Describing the splendor of a golf trip to the Pinehurst area is
easy. Foodies: imagine a village in the middle of a beautiful forest
where not one, not two, but dozens of Michelin Star restaurants serve epicurean
perfection each night. Music lovers: imagine a festival where every one of your favorite
bands occupies every stage, cranking out only their greatest hits. Couch
potatoes: imagine the ultimate Hi-Def television showing a
never-ending stream of your favorite movies and shows.
Yes, it's that spectacular.
Of the 38 courses in the area (Pinehurst, Aberdeen and Southern Pines), a whopping
twenty-three of them earned a rating of 4-stars or better on Golf
Digest's "Best Places to Play." In short, a visit to the North
Carolina sandhills of Pinehurst equals golf Nirvana.
The history of the area provides a portion of the allure. Near the turn of the twentieth century, James Walker Tufts purchased 6000 acres of land for about $1.25 an acre which would eventually become the Village of Pinehurst and the Pinehurst Resort. Enter Scotsman Donald Ross, an aspiring golf course designer, who arrived in America around that time with $2 in his pocket and mind full of ideas. Tufts enlisted Ross to carve several golf courses into the land, several of which would become the most famous in the world.
Pinehurst No. 2, opened in 1907 with its trademark "turtleback greens," remains Ross' undisputed masterpiece, having hosted nearly a century of major tournaments with the U.S. Open scheduled to return in 2024. A dramatic statue of Payne Stewart stands near the 18th green, marking where Stewart won the 1999 U.S. Open in dramatic fashion. While No. 2 signifies a definitive bucket list golf experience for amateur golfers, most amateurs like myself would describe the experience as a painful bliss.
The Pinehurst resort boasts 9 courses (yes, 9) on its footprint-each different and unique. Like a menu at a great restaurant where you wish you eat every single dish in one setting, Pinehurst's courses, as well as the must-play The Cradle, an immaculately groomed 9-hole par-3 course which Golf Channel describes as "the most fun 10 acres in all of golf," will require most people multiple visits to play all.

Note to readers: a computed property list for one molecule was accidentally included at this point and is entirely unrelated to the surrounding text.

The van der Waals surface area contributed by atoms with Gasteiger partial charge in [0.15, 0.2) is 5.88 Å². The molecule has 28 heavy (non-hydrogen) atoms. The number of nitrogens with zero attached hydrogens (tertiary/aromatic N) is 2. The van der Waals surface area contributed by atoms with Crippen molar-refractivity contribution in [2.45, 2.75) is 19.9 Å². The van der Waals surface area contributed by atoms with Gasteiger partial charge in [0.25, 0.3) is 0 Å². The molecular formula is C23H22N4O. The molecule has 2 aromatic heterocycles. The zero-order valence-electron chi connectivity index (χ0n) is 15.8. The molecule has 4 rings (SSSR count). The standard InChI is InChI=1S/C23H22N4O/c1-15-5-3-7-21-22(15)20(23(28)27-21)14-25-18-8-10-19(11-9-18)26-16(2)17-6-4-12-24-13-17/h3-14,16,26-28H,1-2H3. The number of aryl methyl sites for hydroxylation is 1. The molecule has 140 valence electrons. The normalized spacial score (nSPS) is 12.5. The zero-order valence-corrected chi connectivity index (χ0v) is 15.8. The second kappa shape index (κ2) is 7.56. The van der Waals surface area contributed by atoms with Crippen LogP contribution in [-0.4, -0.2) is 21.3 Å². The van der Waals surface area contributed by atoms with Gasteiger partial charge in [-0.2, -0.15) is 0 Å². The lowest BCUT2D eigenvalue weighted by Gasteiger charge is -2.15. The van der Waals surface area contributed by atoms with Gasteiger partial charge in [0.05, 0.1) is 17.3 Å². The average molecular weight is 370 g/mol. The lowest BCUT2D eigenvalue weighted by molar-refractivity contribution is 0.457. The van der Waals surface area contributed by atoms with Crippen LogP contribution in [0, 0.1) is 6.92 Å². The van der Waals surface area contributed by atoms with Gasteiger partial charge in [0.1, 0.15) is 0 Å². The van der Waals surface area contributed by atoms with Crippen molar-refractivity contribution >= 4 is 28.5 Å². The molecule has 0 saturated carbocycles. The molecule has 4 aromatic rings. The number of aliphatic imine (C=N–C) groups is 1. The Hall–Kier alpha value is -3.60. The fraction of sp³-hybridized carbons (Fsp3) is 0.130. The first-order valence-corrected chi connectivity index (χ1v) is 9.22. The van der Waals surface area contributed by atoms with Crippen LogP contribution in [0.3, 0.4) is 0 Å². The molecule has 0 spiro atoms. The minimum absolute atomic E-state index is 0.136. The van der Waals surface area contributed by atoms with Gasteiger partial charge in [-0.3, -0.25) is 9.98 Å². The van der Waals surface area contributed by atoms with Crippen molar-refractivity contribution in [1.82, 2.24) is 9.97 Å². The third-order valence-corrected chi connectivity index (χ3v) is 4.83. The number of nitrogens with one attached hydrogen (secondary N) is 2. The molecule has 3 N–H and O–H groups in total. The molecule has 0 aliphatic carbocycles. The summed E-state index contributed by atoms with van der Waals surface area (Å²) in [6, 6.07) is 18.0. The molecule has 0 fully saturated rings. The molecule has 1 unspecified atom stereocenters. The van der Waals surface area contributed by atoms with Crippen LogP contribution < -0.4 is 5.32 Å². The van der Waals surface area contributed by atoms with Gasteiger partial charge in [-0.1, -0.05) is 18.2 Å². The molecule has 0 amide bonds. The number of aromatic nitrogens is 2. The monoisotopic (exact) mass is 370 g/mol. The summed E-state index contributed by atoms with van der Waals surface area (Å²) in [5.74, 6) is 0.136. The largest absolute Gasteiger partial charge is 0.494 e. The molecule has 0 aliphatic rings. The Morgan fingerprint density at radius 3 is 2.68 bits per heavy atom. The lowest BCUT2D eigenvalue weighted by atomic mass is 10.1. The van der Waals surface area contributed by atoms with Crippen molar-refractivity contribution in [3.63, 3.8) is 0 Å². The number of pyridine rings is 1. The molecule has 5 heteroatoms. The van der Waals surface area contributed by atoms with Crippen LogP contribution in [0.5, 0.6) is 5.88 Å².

And those are just the resort courses; many more in the area beckon play. Tobacco Road (named #50 of the Top 100 Courses in the World by Golf Course Architecture), the Donald Ross-designed Mid Pines Golf Club, Pine Needles Golf Club, and Southern Pines Golf Club and the Arnold Palmer-designed Mid South Golf Club are among the finest courses in the U.S. and are all available to you.
And what if hitting the little white ball is not your thing? Pinehurst offers plenty of non-golf activities including treatments at the resort's spa, a fascinating historic walking tour of the Village of Pinehurst, eat and drinks at one of the area's numerous breweries or exploration of 27 acres of beauty at the Sandhills Horticultural Gardens.Golf or no golf, Pinehurst's Nirvana is all yours.
Know If you Go
Getting There into Raleigh-Durham International Airport (RDU) which is reachable non-stop flights from most major hubs. The drive to the Pinehurst area takes about 40 minutes. Rental cars are aplenty, and Uber/Lyft are readily available in the area as well.
Stay If you want to stay at the Pinehurst Resort, one of the Historic Hotels of America, there are four options including The Manor Inn (the youngest of Pinehurst Resort's three historic hotels at a mere 96 years), just reopened open after extensive renovations. Also consider Duncraig Manor and Gardens, a Grand Tudor style home first constructed nearly 90 years ago that has been completely restored and opened today as a 12,000-square-foot bed and breakfast inn in Southern Pines.
Eat Pinehurst Brewing Company, formerly an 1895 steam plant that once provided power to the Village of Pinehurst, recently converted steam boilers to brewing tanks for beer opened just over a year ago. Munch on beer cheese and pretzels and incredible smoked brisket.
Since 2000, Elliott's on Linden has offered sophisticated takes on southern classics, sourcing from 24 nearby farms, dairies and butchers. Dishes like duck egg poutine, rabbit terrine and grilled elk are but a few of the rich wild-game dishes on the menu.
For a gorgeous breakfast or lunch before the first tee, take a seat the The Villager Deli, a quaint cafÃ© in the heart of the Pinehurst Village since 1982. From there walk a few blocks to see historic homes constructed in the late 19th century.
For a meal and a show, grab a table on the terrace at The Deuce, voted the "Best New Restaurant in Golf" by Golf Inc Magazine, overlooking the historic 18th hole of Pinehurst No. 2. Watch incoming golfers attempt the knee-buckling approach shot onto the turtle-back green and then navigate the undulating terrain for a tough putt while you nosh on sliders, sandwiches, salads and small bites.